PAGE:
Benjamin Lawsky, superintendent of the New York State Department of Financial Services (NYSDFS), issued a letter to Nationstar Mortgage Holdings, acknowledging the agency "has significant concerns that the explosive growth at Nationstar and other nonbank mortgage servicers may create capacity issues that put homeowners at risk."
"We have received hundreds of complaints from New York consumers," said Lawsky in a letter initially reviewed and reported by The Wall Street Journal. The letter cites problems with Nationstar's mortgage practices, including problems related to mortgage modifications, improper fees, and lost paperwork.
One of the "other nonbank mortgage servicers" referenced is Ocwen Financial Corporation, which had a previous run-in with Lawsky and his department.
The NYSDFS halted a deal between Ocwen and Wells Fargo, which would have shifted mortgage servicing rights of a portfolio worth $39 billion from Wells Fargo to Ocwen.
The letter is a continued effort by Lawsky to monitor nonbank servicers and their rapid expansion and growth. Lawsky is concerned that rapid growth has left servicers without the sufficient infrastructure and personnel to handle the increased volume.
"There are real people at the other ends of these loans, and the ability to work with those homeowners is not something that these nonbank firms can build up overnight," Lawsky remarked at the New York Bankers Association Annual Meeting and Economic Forum on February 12, 2014.
Nationstar CEO Jay Bray responded to the letter in a press release: "We intend to comply fully and transparently with Mr. Lawsky’s request, just as we do when working with the dozens of state and federal regulators who oversee our business and industry on a daily basis."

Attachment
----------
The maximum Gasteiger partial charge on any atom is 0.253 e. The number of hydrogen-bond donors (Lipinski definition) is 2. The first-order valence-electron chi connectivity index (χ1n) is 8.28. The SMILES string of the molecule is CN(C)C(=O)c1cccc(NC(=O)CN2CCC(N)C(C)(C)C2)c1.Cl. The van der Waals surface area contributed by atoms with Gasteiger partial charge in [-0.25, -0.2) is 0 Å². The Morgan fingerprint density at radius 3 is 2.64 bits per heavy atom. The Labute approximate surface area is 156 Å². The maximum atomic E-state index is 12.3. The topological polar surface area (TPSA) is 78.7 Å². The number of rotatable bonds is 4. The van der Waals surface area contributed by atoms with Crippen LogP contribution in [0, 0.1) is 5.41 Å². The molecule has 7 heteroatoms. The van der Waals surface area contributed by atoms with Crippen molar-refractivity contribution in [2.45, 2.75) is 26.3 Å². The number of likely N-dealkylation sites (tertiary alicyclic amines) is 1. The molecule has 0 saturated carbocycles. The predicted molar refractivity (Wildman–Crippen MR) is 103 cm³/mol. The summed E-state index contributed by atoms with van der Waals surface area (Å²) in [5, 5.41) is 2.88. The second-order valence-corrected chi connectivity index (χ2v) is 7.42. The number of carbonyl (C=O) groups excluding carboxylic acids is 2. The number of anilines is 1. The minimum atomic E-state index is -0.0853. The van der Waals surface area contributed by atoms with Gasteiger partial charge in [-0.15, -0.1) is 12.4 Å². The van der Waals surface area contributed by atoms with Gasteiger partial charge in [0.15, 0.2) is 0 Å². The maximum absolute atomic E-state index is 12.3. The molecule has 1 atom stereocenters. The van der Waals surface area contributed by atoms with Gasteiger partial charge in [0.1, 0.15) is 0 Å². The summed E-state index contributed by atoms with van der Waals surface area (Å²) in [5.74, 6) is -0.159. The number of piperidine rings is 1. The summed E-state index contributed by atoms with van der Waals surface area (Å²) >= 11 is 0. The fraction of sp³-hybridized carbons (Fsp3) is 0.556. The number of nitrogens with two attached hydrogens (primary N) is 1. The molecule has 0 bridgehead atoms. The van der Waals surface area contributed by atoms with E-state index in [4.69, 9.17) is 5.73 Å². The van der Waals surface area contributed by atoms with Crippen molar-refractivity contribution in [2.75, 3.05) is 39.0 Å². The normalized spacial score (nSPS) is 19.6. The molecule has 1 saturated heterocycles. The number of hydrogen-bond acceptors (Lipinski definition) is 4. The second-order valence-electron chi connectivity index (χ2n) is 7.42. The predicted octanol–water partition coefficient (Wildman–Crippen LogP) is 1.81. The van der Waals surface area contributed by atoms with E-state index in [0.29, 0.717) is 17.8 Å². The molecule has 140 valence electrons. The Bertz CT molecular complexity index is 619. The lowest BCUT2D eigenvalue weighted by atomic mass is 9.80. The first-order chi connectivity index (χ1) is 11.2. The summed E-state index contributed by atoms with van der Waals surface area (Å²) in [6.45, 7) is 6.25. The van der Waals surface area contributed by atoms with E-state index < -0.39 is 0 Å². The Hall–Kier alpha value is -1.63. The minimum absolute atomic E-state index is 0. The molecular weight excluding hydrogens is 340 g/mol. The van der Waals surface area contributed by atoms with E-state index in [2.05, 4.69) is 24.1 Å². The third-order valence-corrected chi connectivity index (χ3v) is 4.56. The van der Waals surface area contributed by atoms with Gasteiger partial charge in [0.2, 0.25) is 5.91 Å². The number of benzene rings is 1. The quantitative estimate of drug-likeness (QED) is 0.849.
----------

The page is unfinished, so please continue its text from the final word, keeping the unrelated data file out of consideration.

Bray continued, "We have a proven track record of helping homeowners succeed and avoid foreclosure, and we welcome the opportunity to share this information with the New York Department of Financial Services."
Nationstar, Ocwen, and Walter Investment Corporation recently reported very positive fourth quarter earnings, which were in part due to refinances through the Home Affordable Refinance Program (HARP). It remains to be seen whether these earnings will continue as the shrinking availability of HARP-eligible loans becomes a factor in 2014.
Moody's Investors Service cited concerns that the three largest nonbank mortgage servicing companies, Ocwen, Nationstar, and Walter Investments Corp, will begin originating nonprime mortgages as a way to increase already growing revenues.
Moody’s latest ResiLandscape report noted, "We have said that Ocwen and the special servicers could become the next generation of non-prime originators, given their wealth of non-prime servicing experience along with the cyclical, low-margin nature of prime mortgage originations."
Increased scrutiny from regulators like Lawsky and dwindling HARP-eligible loans could drive the firms to other, more risky ventures.
The NYSDFS and Nationstar could not be reached for comment.